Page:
Jacob Steiner lived from 1796 until 1863. He was a fascinating figure in the history of mathematics not only because of the depth and originality of his geometrical work but also because of his unique educational background. For he was born to a poor peasant family that could hardly afford to send him to school; he could not even write before the age of fourteen! Luck came, however, in the form of the great Swiss educational reformer, Johann Heinrich Pestalozzi, who discovered Steiner, and, in 1814, enrolled him in his school at Yverdon. Later, in an application to the Prussian Ministry of Education written in 1826, Steiner credited Pestalozzi’s methods in forming his general approach to mathematics, his desire to find “the deeper bases” of mathematical theorems (see Burckhardt, 1970 ).

In 1826, the same year he wrote the application just mentioned, he also wrote a long article entitled “Einige geometrische Betrachtungen” (“A Few Geometrical Observations”) (Steiner, 1971 , I, pp.17-76). It is in this work that Steiner defines the "power of a point." To do this, Steiner refers to the Euclidean propositions discussed above but shifts the focus from the chords AC and BD to the point E (see fig. 4).[i] Since the product AExEC for any chord AC through E is the constant value |r^{2}-d^{2}|, Steiner defines the "power of a point (*Potenz des Puncts*) E with respect to a given circle" to be this invariant number. Incidentally, one ought to note that when the point E is outside the circle, the power of E is just the square of the tangent from E.

The shift from the chords in a circle to a point is more significant than it might seem at first. The power of a point is not a property of a point, for, unlike chords in a circle, points in geometry really have no properties; the power of a point is a relation at a point with respect to a circle and having the form A^{2}-B^{2}=constant; it is, indeed, the recognition of a certain pattern. Accordingly, Steiner precedes the definition of the power of a point with a geometrical locus having, ostensibly, nothing to do with circles—rather, a locus connected to the form A^{2}-B^{2}=constant. He notes that if Mm is a line segment containing the point G and PG is perpendicular to Mm at G, then if P is any point on PG, we have MP^{2}-mP^{2}=MG^{2}-mG^{2}, which is constant since M, m, and G are fixed. (Fig. 5) The proof follows immediately by the Pythagorean theorem: MP^{2}-MG^{2} =PG^{2} and PG^{2}=mP^{2}-mG^{2}, so MP^{2}-MG^{2}= mP^{2}-mG^{2}, or MP^{2}-mP^{2}=MG^{2}-mG^{2}.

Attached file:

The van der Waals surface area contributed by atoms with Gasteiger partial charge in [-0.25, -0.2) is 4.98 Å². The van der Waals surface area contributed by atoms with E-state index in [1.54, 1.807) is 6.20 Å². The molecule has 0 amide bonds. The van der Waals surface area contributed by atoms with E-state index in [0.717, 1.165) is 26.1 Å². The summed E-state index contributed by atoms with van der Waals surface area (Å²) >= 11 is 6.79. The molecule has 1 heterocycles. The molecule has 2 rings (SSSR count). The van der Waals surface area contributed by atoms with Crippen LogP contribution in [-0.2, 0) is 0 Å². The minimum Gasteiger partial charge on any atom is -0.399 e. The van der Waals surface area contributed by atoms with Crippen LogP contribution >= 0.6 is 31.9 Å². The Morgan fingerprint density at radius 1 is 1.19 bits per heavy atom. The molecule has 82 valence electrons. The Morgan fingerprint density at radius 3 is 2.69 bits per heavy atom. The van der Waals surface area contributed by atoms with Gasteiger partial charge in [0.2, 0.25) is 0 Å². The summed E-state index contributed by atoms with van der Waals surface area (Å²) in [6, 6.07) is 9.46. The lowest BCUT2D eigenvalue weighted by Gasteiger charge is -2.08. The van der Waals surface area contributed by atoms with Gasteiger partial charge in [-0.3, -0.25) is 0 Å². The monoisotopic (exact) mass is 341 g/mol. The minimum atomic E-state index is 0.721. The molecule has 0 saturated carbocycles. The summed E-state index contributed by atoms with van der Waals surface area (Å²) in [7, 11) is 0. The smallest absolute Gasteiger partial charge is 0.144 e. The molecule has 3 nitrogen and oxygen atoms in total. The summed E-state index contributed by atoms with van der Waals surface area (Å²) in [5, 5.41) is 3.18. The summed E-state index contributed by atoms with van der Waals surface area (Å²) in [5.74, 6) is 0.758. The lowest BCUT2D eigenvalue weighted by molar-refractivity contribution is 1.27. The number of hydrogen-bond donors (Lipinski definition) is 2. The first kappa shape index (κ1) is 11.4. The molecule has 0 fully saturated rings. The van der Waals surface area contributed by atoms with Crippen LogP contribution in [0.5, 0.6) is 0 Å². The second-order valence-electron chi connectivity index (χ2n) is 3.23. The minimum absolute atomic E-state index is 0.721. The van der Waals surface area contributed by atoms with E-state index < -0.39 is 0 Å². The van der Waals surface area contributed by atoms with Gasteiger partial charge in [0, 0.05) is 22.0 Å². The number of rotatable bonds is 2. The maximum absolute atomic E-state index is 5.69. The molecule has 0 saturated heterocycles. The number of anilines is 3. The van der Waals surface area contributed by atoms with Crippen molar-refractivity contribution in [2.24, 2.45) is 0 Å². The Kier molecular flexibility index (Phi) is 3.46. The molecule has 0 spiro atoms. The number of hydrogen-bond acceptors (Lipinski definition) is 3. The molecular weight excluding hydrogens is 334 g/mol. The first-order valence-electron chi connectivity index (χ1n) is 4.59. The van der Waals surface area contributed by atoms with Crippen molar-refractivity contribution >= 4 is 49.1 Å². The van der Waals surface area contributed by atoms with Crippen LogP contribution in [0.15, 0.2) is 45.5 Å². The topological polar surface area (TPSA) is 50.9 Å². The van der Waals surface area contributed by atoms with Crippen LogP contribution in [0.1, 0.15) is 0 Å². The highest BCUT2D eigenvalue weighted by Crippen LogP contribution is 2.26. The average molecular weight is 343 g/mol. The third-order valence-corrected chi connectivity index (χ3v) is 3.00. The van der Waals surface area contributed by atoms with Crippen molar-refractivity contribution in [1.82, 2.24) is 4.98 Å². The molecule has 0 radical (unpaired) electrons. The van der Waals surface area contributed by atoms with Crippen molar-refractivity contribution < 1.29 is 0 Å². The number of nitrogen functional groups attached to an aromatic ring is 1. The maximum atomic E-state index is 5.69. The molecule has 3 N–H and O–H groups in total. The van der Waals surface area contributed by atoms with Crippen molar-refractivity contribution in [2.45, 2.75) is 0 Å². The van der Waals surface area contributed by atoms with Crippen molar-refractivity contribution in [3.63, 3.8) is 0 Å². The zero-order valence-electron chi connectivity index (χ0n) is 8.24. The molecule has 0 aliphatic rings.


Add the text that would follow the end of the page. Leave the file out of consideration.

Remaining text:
Since the converse also follows easily, Steiner can state that the locus of points whose distances D and d from two fixed points M and m satisfy the relation D^{2}-d^{2}=constant lies along a straight line perpendicular to the line Mm. Following this and the definition of the power of a point, Steiner develops these ideas in a series of beautiful theorems and constructions that fully justify Hardy’s statement that “A mathematician, like a painter or a poet, is a maker of patterns.”

[i] It is interesting to note at this point that when Descartes’ younger contemporary, Spinoza, wanted to show that an infinity of things (existent and non-existent) are comprehended in the idea of God, he used Elements III.35 as an illustration of his argument (Ethics, Part 2, prop. viii). Spinoza supplied no diagram, but, it seems clear that a diagram like figure 4 is what he had in mind. (The connection between my discussion and this part of Spinoza’s Ethics was pointed out to me by Joseph Cohen of St. John’s College in Annapolis, Maryland).